How good is your weed map? A comparison of spatial interpolators

J. Anita Dille, Maribeth Milner, Jeremy J. Groeteke, David A. Mortensen, Martin M. Williams

Research output: Contribution to journalArticlepeer-review

35 Scopus citations


Recent interest in describing the spatial distribution of weeds and studying their association with site properties has increased the use of interpolation to estimate weed seedling density from spatially referenced data. In addition, farmers and consultants adopting elements of site-specific farming practices are using interpolation methods for mapping weed densities as well as soil properties. This study was conducted to compare the performance of four interpolation methods, namely inverse-distance weighting (IDW), ordinary point kriging (OPK), minimum surface curvature (MC), and multiquadric radial basis function (MUL), with respect to their ability to map weed-seedling densities. These methods were evaluated on data from four weed species, velvetleaf, hemp dogbane, common sunflower, and foxtail species, of contrasting biology and infestation levels in corn and soybean production fields in Nebraska. Mean absolute difference (MAD) and root mean square (RMS) between the observed point sample data and the estimated weed seedling density surfaces were used to evaluate the performance of the interpolation methods. Four neighborhood search types were compared within each interpolation method, and Search3 (12 to 16 neighboring locations) generated an interpolated surface with the smallest MAD and RMS indicating the highest precision. IDW with a power coefficient of p = 4 gave the smallest MAD and RMS, as did a test with an elliptical search and no anisotropy. The level of precision of all four interpolation methods was very poor for weed species with low infestation levels (> 75% of field weed-free; MAD ranged from 100 to 187% of the observed mean density), whereas precision was improved for weed species with high infestation levels (< 25% of field weed-free; MAD ranged from 45 to 85%). No single interpolator appears to be more precise than another. Implications of this study indicate that grid sample spacing and quadrat size are more important than the specific interpolation method chosen.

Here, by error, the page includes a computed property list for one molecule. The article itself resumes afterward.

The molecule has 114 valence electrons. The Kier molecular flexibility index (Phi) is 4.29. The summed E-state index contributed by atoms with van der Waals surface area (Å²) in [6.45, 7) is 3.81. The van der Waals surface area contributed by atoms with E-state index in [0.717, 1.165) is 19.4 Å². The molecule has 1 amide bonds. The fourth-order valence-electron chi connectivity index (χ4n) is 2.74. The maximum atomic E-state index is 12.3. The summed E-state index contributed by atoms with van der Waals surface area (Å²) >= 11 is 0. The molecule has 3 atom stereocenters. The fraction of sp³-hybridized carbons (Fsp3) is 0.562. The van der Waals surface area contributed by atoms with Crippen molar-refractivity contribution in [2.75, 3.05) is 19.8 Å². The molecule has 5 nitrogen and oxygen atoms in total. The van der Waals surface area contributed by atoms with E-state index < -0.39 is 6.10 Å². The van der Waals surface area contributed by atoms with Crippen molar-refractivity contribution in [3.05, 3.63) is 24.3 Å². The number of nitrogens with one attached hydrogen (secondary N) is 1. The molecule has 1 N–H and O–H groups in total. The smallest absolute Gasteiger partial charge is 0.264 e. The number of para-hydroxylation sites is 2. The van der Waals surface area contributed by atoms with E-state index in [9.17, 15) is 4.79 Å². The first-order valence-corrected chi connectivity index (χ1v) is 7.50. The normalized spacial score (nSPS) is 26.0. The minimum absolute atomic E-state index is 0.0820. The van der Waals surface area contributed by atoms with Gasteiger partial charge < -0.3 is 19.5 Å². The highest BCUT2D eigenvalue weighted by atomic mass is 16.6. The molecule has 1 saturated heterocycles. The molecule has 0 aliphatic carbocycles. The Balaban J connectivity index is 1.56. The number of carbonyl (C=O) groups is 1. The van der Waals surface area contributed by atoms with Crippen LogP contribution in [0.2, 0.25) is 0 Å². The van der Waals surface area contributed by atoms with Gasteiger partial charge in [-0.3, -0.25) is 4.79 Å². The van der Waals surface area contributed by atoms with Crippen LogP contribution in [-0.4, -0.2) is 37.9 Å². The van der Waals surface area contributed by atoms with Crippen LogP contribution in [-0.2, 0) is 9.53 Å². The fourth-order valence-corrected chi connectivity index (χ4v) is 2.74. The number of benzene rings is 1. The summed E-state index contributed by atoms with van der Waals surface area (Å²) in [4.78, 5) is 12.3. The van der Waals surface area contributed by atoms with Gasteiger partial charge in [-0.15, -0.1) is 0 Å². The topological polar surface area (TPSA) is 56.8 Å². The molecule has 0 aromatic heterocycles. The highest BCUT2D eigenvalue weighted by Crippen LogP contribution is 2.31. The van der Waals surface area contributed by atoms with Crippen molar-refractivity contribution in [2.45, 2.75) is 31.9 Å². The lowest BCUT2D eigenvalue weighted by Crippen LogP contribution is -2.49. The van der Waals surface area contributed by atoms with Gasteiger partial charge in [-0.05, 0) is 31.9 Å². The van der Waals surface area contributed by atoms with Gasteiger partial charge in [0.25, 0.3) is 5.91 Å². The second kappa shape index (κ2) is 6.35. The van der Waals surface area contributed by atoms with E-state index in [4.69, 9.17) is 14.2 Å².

Original languageEnglish (US)
Pages (from-to)44-55
Number of pages12
JournalWeed Science
Issue number1
StatePublished - Dec 1 2003

All Science Journal Classification (ASJC) codes

  • Agronomy and Crop Science
  • Plant Science


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